This information outlines how we at the ANU College of Law expect our students to interact with staff and each other in our programs.
The ANU College of Law is a community, in which all members are expected to treat each other with respect and courtesy. Further, your time at the ANU College of Law is preparing you for present and future professional lives. Professional careers (and in fact all workplaces) require us to behave with courtesy and punctuality, to conduct ourselves ethically and respectfully and to employ well-developed communication skills. All staff at the ANU College of Law will engage in and model this behaviour and we expect students to reciprocate with courtesy and respect.
This guide explains the expectations we have in relation to both face-to-face and online interactions between students and staff.
Many of your interactions with academic staff (outside of the classroom) and professional staff will take place via email. The advantages of email are its availability, flexibility, speed and efficiency. However, emails can also be the source of misunderstanding and miscommunication, if they are composed and sent without thought as to whether the email is actually necessary. Check whether the answer to your question has already been posted to the WATTLE course or program website and ensure there is sufficient consideration, reflection, and proofreading.
The efficiency and ubiquity of email can also lead to unrealistic expectations about response times. This part of the guide sets out some pointers for email communications (including what to do before you write an email) and realistic timeframes within which to expect a response.
- Be courteous, respectful and ethical.
- Before sending an email to a staff member:
- Check to see whether your question or issue has been answered or addressed already. Check the WATTLE site, the Class Summary, the relevant WATTLE forum, or review your lecture notes/powerpoint slides/lecture recordings. Successful students and professionals are independent and resourceful: you need to become proficient at finding information yourself, rather than using your lecturer as a “shortcut” to information that has already been made available elsewhere.
- Ensure that the Convenor/lecturer has not indicated in the Class Summary, lectures or on WATTLE that they prefer other forms of communication to email. For example, a Convenor may have set up a forum on WATTLE as their preferred method of communication with students about a course. Following instructions is another hallmark of professional practice.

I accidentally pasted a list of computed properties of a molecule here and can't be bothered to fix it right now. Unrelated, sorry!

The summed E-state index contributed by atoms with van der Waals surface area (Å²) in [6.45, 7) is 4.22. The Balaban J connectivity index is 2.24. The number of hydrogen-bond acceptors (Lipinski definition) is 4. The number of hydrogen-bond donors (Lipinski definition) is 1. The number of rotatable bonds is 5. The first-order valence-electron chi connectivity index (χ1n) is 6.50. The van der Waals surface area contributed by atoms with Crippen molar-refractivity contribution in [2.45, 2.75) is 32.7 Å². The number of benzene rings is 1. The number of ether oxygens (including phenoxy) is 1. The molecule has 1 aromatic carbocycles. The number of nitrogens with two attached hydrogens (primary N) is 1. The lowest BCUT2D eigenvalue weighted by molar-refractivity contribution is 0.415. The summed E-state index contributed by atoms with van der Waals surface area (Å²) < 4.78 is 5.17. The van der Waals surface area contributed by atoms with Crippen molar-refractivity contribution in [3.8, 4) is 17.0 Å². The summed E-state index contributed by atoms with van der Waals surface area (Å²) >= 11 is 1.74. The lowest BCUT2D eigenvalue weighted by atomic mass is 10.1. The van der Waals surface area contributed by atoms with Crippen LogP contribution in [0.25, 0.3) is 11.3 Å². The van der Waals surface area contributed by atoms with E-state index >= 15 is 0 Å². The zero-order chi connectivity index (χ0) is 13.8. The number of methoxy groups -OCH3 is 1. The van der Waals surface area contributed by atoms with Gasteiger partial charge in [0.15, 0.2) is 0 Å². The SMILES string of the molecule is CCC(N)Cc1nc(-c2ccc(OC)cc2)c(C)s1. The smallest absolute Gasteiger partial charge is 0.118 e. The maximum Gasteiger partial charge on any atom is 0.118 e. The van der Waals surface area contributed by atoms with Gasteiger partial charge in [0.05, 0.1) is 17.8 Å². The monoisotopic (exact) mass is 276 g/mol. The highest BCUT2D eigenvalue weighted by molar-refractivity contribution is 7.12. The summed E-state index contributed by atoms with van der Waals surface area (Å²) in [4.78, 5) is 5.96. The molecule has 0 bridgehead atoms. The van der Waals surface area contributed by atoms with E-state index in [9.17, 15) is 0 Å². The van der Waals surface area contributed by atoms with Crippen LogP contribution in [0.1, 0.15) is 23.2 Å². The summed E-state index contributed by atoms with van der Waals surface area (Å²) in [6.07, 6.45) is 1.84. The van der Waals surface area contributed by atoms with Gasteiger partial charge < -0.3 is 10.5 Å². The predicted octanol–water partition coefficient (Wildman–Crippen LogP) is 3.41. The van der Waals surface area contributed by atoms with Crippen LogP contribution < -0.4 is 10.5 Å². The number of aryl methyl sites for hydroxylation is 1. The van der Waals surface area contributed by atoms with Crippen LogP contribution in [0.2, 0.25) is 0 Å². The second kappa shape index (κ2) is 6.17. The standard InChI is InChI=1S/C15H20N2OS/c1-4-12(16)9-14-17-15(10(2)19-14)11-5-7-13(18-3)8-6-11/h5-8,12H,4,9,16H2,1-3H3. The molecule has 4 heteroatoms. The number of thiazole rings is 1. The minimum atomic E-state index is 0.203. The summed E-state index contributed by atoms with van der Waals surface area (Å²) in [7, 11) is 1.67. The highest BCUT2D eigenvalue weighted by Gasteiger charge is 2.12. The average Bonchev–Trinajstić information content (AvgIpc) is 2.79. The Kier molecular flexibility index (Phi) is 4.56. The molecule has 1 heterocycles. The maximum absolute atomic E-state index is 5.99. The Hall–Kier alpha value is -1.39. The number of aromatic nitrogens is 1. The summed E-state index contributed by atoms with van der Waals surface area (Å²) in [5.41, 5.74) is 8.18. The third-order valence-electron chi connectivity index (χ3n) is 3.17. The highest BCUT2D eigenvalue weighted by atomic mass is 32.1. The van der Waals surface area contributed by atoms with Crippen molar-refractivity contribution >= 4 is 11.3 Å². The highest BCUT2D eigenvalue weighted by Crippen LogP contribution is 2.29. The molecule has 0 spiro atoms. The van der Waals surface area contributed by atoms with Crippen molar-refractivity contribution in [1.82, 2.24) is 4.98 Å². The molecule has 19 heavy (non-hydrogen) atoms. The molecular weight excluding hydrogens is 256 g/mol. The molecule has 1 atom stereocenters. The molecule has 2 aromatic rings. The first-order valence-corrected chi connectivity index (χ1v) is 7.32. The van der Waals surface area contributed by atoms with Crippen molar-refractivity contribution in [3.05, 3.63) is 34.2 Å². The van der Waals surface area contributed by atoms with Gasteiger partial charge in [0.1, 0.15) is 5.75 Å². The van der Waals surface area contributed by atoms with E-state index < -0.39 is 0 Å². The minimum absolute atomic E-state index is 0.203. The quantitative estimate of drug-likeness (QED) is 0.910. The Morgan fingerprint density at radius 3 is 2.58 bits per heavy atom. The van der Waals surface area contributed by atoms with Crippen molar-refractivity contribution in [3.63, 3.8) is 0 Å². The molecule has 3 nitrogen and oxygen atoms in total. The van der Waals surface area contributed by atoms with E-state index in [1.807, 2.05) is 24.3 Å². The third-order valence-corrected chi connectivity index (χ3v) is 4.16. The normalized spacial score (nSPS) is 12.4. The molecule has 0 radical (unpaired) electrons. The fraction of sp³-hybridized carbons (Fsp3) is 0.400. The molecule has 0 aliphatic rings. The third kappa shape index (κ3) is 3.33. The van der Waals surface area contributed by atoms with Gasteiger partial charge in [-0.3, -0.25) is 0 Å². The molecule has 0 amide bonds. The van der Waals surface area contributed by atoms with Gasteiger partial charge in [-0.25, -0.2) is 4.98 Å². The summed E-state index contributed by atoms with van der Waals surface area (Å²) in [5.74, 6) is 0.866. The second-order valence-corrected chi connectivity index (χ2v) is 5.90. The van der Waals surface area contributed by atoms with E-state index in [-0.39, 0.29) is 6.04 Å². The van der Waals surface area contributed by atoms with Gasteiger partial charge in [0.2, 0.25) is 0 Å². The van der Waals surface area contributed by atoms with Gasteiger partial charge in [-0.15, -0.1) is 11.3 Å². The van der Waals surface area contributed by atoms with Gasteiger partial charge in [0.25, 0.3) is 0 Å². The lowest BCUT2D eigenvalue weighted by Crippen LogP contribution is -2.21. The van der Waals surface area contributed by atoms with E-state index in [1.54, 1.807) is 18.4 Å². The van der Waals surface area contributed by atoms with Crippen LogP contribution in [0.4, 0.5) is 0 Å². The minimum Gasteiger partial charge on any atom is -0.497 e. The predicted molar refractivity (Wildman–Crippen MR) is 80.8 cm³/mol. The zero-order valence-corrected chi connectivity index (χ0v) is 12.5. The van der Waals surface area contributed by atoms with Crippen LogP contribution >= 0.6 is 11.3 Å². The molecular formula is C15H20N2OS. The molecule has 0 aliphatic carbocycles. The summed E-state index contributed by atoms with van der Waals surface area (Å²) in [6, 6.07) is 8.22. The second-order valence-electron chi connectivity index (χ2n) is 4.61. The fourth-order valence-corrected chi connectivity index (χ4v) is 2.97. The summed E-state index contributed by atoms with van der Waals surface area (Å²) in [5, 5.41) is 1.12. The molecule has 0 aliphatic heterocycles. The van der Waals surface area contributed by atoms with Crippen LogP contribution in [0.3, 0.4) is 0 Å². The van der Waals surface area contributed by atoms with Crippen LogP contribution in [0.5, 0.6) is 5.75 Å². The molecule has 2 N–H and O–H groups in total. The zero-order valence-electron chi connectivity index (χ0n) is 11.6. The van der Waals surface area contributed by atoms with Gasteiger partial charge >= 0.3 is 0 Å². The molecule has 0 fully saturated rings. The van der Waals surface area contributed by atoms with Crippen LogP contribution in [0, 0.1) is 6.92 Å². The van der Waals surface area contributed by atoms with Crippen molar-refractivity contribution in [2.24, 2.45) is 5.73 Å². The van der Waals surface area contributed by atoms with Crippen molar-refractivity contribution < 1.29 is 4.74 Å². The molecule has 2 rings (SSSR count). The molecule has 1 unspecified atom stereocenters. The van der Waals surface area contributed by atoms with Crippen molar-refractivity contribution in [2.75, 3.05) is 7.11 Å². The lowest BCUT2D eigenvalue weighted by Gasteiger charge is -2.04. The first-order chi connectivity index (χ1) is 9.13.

- Note that communication with lecturers who are examiners in a course is prohibited between the time of attempting the exam and the formal issue of results for that exam.
Writing an email
Email account: Use your ANU email account when sending emails to staff (as required under ANU policy). ANU staff will communicate with you via that account only. This is particularly important because Junk filters may intercept emails with descriptive names from hotmail and gmail accounts such as email@example.com.
Subject line: Clearly indicate the purpose of your email in the subject line. The recipient should be able to know, at a glance, what the email is about. In particular, remember that academic staff teach across multiple courses and professional staff deal with multiple students, so always indicate the course you are enquiring about in the subject line.
To/CC: Check the names in the To and CC boxes. Most email programs have an autocomplete function, which can occasionally insert the name of an unintended recipient. At best, this causes annoyance; at worst it can have quite disastrous consequences.
Beginning the message: Again, courtesy is the key here. Use the recipient’s name, rather than just ‘Hey’, with an appropriate salutation – eg ‘Dear, Hi or Hello Professor Smith ….’. If the staff member has indicated that it is okay, you can use their first name.
The content and tone of the email
Keep the message concise and to the point, but don't assume that the recipient knows the background to your email. Include enough background or contextual information to help the recipient understand what the email is about. If a long message is unavoidable because the matter has a long history or is complicated, it is good to indicate this at the beginning. For example, ‘I apologise that this is necessarily a long email’. Don’t delete other messages in the thread as this makes the history more difficult to understand.
Format your message so that it is easily readable. Remember, emails might be read on a small phone screen as well as on a desktop. Short sentences and short paragraphs assist readability.
Don’t use ALL CAPITAL LETTERS. This is because capitalisation conveys yelling and may be interpreted as a threatening or angry tone.
Don’t use emoticons and the types of abbreviations/acronyms that are used in SMS messages or Tweets, for example, LOL.
Finalising and sending the email
Check the grammar, spelling and punctuation of the completed email.
Read over the email before you send it, including the Subject/To boxes.